The United States celebrates February as Black History Month by recognizing the many contributions made by African-Americans throughout history.
Although blacks were brought to America as slaves, many African-Americans contributed to the foundation of American society. One of the most prestigious contributions included serving as Marines.
“We didn’t learn much about black history growing up,” said Maj. Gen. Anthony L. Jackson, Marine Corps Installations West commanding general. “But, we did learn how slaves help to build America.”
Although the Marine Corps would not officially accept African-Americans until World War II, a few documented blacks did serve as Marines on land and aboard ships during the American Revolution, according to the book, “African-Americans in the Revolutionary War” by Army Lt. Col. Michael Lee Lanning.
A total of 13 veterans from that era are identified on the Marine Corps’ roster as black.
At least one black Marine by the name of John Martin died in action, aboard the brig Reprisal in 1777.
Martin was a slave who was recruited into the Continental service without his owner’s knowledge in April 1776, according to an article in the “Black Collegian.”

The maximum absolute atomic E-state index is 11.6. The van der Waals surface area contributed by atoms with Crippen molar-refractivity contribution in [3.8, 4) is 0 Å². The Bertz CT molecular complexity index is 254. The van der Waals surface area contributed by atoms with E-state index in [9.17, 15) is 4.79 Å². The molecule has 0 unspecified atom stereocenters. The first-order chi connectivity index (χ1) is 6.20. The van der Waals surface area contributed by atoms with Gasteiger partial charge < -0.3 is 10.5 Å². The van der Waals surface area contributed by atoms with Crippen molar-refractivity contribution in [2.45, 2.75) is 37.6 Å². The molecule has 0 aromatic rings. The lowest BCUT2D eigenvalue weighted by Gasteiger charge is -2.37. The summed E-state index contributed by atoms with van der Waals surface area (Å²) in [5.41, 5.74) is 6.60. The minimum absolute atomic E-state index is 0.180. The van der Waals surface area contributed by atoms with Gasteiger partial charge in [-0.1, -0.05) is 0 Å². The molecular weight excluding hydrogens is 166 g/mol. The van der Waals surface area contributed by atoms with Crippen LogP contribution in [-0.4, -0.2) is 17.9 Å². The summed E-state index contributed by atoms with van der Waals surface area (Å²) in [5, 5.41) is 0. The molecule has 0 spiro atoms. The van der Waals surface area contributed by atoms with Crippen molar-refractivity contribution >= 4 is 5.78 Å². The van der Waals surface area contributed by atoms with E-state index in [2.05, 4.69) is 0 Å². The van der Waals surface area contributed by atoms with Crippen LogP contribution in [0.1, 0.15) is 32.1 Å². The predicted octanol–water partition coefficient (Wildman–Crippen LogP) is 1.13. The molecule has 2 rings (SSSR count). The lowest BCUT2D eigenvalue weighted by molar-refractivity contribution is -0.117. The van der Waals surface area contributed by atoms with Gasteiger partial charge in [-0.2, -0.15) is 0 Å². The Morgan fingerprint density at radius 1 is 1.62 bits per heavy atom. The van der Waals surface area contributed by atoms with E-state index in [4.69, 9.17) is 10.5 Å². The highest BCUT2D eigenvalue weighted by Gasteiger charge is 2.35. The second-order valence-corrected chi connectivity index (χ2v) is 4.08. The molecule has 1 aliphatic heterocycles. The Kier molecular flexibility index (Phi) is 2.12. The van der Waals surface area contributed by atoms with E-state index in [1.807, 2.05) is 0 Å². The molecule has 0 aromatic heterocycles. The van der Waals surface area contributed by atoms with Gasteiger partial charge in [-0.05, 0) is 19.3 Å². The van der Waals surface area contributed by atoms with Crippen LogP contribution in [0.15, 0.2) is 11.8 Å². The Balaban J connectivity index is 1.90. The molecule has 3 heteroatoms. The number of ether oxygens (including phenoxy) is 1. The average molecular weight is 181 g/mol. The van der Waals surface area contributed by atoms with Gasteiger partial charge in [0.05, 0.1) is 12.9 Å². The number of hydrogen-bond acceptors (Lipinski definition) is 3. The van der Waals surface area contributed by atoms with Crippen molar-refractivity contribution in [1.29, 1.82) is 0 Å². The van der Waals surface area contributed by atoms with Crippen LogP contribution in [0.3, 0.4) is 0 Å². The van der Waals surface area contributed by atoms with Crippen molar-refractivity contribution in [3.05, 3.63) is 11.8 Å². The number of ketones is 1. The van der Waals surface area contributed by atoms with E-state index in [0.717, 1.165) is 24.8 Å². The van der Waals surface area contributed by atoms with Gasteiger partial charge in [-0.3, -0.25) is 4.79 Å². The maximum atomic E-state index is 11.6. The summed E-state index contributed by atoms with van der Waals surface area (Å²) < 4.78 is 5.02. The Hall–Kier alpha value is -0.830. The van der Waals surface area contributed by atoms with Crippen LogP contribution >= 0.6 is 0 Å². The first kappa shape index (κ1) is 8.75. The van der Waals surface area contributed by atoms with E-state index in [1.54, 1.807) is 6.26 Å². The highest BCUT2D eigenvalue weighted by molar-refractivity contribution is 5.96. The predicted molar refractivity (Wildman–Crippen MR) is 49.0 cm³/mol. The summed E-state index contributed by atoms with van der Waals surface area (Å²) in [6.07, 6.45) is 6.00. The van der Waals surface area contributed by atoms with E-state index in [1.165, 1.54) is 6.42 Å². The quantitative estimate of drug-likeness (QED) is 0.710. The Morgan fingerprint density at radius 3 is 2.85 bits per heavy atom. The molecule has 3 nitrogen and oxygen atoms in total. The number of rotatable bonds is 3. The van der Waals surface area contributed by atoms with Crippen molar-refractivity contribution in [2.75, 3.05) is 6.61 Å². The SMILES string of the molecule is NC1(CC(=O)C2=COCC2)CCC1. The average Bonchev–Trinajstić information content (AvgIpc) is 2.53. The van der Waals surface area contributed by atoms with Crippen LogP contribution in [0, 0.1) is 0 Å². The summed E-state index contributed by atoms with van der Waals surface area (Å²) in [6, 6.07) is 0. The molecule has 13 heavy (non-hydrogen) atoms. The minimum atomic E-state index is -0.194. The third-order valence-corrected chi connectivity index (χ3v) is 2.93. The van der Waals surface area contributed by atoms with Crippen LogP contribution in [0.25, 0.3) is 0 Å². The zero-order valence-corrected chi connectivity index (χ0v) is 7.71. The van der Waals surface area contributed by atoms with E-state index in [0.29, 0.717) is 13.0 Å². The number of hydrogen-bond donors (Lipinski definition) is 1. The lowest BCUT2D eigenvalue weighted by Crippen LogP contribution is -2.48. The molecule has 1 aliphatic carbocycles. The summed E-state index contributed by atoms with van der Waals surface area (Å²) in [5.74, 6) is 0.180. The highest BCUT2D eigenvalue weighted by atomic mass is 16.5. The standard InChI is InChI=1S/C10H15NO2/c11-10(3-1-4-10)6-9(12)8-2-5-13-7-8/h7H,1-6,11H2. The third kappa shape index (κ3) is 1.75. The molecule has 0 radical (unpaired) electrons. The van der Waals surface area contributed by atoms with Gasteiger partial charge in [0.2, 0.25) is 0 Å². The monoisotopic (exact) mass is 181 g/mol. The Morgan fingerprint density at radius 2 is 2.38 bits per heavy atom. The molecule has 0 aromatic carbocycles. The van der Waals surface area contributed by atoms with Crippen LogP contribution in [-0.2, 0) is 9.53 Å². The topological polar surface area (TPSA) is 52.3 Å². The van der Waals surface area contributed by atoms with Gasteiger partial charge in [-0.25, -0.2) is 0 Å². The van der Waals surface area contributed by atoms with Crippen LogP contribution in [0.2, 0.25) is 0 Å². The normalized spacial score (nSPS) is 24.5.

After America earned its independence, it would be more than 150 years before backs were officially allowed to join the Corps.
The country was still segregated during that time. Therefore, the first official black Marines trained separate from other recruits at Montford Point Camp, N.C., from 1942 until President Truman signed an executive order to force full integration of the United States in 1949. A total of 20,000 blacks trained at the camp.
Today, African-Americans represent approximately 11 percent of the Marine Corps, according to a recent demographic profile of the U. S. military.
The U.S. Census Bureau most recent report shows that 12.8 percent of the U.S. population is made up of black Americans. Therefore, African-Americans are well represented in the Corps today.
“Over the time I have served, I’ve been able to witness the Marine Corps diversify, especially in the senior enlisted ranks,” said Jackson. “When I first joined in 1975 there were no black generals.”
Today, Jackson is one of four major generals and approximately 27 percent of the Marine Corps sergeants major are black.
“I feel proud to be part of an organization that is always striving to do the right thing,” said Jackson, who has served 35 years.
America has made many strides towards equality; from the uncomfortable truth of having slaves that served, to now having a black commander-in-chief.
“The creation of Black History Month helped to sensitize the whole nation that African-Americans have a role in society,” said Jackson.
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